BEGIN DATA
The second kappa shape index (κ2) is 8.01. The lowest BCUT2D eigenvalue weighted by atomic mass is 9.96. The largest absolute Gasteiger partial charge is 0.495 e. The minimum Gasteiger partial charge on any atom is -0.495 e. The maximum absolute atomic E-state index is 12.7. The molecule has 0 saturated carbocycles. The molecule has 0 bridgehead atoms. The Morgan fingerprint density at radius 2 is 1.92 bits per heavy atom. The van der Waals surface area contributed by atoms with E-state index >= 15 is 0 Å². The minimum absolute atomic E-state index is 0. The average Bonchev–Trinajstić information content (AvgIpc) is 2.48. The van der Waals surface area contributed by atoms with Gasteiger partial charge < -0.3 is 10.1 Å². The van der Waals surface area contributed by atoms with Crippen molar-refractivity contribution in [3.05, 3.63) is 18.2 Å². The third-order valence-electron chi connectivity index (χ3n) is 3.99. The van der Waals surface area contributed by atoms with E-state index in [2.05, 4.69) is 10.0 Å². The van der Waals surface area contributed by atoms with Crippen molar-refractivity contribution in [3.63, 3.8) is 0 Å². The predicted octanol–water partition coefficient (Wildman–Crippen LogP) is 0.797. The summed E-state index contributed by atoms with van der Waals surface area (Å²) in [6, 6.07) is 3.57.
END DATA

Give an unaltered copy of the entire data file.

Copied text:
The second kappa shape index (κ2) is 8.01. The lowest BCUT2D eigenvalue weighted by atomic mass is 9.96. The largest absolute Gasteiger partial charge is 0.495 e. The minimum Gasteiger partial charge on any atom is -0.495 e. The maximum absolute atomic E-state index is 12.7. The molecule has 0 saturated carbocycles. The molecule has 0 bridgehead atoms. The Morgan fingerprint density at radius 2 is 1.92 bits per heavy atom. The van der Waals surface area contributed by atoms with E-state index >= 15 is 0 Å². The minimum absolute atomic E-state index is 0. The average Bonchev–Trinajstić information content (AvgIpc) is 2.48. The van der Waals surface area contributed by atoms with Gasteiger partial charge < -0.3 is 10.1 Å². The van der Waals surface area contributed by atoms with Crippen molar-refractivity contribution in [3.05, 3.63) is 18.2 Å². The third-order valence-electron chi connectivity index (χ3n) is 3.99. The van der Waals surface area contributed by atoms with E-state index in [2.05, 4.69) is 10.0 Å². The van der Waals surface area contributed by atoms with Crippen molar-refractivity contribution in [3.63, 3.8) is 0 Å². The predicted octanol–water partition coefficient (Wildman–Crippen LogP) is 0.797. The summed E-state index contributed by atoms with van der Waals surface area (Å²) in [6, 6.07) is 3.57.